What Were The Outcomes Of The Act?
The act was fundamentally designed to redress the balance between landlord and tenant rights while providing landlords more control over the possession of their property. The government aimed to revive the waning private rental market by doing this. They made changes to three key areas of the English Property Law, including:
Before the Housing Act 1988, anyone including relatives could inherit the rental rights, but now if the tenants pass away and had an assured tenancy, only their spouse is liable to inherit them. However, if they had assured short-hold tenancies, no other beneficiary or spouse has the right to succession. Simply put, they have no right to remain in the property, and the landlord possesses the power to serve a Section 21 notice to the tenants to evict them through the court.
· Rent Regulation
Previously, rent was immaculately regulated by government bodies and varied according to factors such as location, condition, and age of the property. The Housing Act 1988, however, significantly reduced the regulations and provided landlords an opportunity to set whatever rents they liked for their property. Furthermore, the right to challenge a particular rent set by the landlord remained only in the hands of the tenants, but they also can be used only under certain limited circumstances.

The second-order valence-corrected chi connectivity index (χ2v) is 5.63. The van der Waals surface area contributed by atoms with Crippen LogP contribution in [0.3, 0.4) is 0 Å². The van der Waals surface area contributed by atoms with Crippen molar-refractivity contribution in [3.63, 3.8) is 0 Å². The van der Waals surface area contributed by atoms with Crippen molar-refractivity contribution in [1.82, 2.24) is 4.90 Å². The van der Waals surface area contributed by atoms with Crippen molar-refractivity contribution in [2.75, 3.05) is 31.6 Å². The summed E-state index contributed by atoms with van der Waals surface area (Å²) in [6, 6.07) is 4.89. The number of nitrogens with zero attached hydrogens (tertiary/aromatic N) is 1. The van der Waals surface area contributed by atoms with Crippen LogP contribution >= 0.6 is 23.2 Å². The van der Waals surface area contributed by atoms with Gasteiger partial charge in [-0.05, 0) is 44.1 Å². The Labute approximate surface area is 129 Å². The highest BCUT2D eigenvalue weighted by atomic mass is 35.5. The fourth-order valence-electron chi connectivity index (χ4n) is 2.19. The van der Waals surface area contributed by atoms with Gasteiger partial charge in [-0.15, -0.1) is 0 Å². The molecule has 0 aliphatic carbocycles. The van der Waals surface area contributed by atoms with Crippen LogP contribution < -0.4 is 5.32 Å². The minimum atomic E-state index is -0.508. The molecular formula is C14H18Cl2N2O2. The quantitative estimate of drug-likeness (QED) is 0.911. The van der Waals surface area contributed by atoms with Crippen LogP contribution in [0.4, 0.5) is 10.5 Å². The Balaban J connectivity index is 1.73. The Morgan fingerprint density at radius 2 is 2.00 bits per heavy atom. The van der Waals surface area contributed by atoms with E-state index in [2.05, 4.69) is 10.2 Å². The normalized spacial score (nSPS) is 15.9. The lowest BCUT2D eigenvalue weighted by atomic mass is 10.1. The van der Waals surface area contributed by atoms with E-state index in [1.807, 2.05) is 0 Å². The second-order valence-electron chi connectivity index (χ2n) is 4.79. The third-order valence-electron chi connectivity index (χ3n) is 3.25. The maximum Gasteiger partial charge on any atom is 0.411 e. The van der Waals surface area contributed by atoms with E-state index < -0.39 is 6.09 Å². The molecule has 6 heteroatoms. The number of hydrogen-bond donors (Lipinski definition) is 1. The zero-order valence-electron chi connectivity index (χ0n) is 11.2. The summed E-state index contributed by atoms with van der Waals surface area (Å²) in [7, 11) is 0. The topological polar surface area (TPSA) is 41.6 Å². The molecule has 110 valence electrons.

· Security of Tenure
The Housing Act 1988 played a crucial part in splitting the two essential types of tenancies into two:
#1 Assured Tenancy
This is a type of long-term tenancy agreement which closely resembles the ‘protected’ rental agreements that existed before the Housing Act 1988. While these are rarely used by private landlords, they provided some rights to the landlords, such as the right to evict tenants if there are serious rent arrears and some other circumstances. They are more commonly utilized by housing providers and associations.
#2 Assured Shorthold Tenancy (AST)
These are fixed-term, and one of the most common forms of tenure for residential tenancies, as they offer tenants the right to challenge the set rental price within six months of the tenancy. They also offer an additional ground for possession, which means landlords can more easily reclaim their properties under some particular set rules defined under section 21 and section 8 of the 1988 Act.
Section 8 And Section 21: The Main Differences